When I don’t feel it (which is most of the time), I fake it. I know how I should feel, but the twelve inches between my head and my heart is a giant chasm that I can’t seem to surpass. So, for now, I just have to fake it. I will act the way I know I should. I will keep praying for a change of heart, I will keep my thoughts captive, and I will hope that one day I’ll no longer be acting. In those instances, my go-to passage is Romans 12:9-21. I read it when I’m feeling a bit bitter or self-righteous or in the mood to gossip and complain. It helps remind me that I am called to “live at peace with everyone,” and to “not be overcome by evil, but overcome evil with good.” Thank goodness Jesus didn’t have to fake it. Thank goodness his love and forgiveness was genuine, or where would I be?
I have to remember, it isn’t about them. This is a ME issue. I am still a work in progress, like everyone else. I still hold on to my bitterness, but I am actively praying and trying to change my heart. I have to constantly remind myself that my attitude is no one’s problem but my own.
Obviously, there are some situations that require us to just step away. It is possible to forgive someone but not allow them to be a part of your life anymore. Sometimes, that’s healthy and necessary. Forgiveness isn’t about the other person. Forgiveness is about me and my heart. I know I have truly forgiven someone when I can think about them without feeling angry or hurt. Even if I tell them, “I forgive you,” they may not care and it may not affect them at all. As long as my heart has changed towards them, that’s all I can do.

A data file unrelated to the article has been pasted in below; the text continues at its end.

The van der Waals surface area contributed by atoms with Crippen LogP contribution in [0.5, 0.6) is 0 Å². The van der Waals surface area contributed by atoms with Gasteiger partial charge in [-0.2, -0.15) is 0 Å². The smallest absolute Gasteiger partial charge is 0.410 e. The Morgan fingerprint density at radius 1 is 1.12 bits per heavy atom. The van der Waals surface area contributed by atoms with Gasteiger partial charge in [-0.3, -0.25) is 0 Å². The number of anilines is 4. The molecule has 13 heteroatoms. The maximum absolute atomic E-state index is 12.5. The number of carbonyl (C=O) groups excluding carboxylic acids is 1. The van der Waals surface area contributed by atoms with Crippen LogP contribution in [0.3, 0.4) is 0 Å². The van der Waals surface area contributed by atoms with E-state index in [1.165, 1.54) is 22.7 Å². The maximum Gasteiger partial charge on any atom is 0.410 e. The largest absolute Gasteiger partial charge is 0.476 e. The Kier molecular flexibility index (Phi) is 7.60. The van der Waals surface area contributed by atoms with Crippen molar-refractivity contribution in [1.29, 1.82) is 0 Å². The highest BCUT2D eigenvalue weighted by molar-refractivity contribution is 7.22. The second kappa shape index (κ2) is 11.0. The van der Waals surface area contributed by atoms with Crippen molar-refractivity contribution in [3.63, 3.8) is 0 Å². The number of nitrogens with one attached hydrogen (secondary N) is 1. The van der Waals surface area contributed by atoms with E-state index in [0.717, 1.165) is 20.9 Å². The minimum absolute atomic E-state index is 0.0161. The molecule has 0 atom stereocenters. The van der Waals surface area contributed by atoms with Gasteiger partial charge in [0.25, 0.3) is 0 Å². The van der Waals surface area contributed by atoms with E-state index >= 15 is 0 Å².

There are a lot of references to forgiveness in the bible (obviously). So, I’ll leave you with a short list of verses that are helpful in reminding me why forgiveness is such an important part of my walk with Christ. I can’t let my heart marinate in bitterness, and holding on to God’s word is the only way out of the brine.
Mark 11:25 “And when you stand praying, if you hold anything against anyone, forgive them, so that you father in heaven may forgive you your sins.”
Matthew 6:14-15 “For if you forgive other people when they sin against you, your heavenly Father will also forgive you. But if you do not forgive others their sins, your Father will not forgive your sins.”
Romans 12:14 “Bless those who persecute you; bless and do not curse.”
Ephesians 4:32 “Be kind and compassionate to one another, forgiving each other, just as in Christ God forgave you.”
How following Jesus works in real life.
If you found this blog and are not a regular subscriber, you can take care of that right HERE.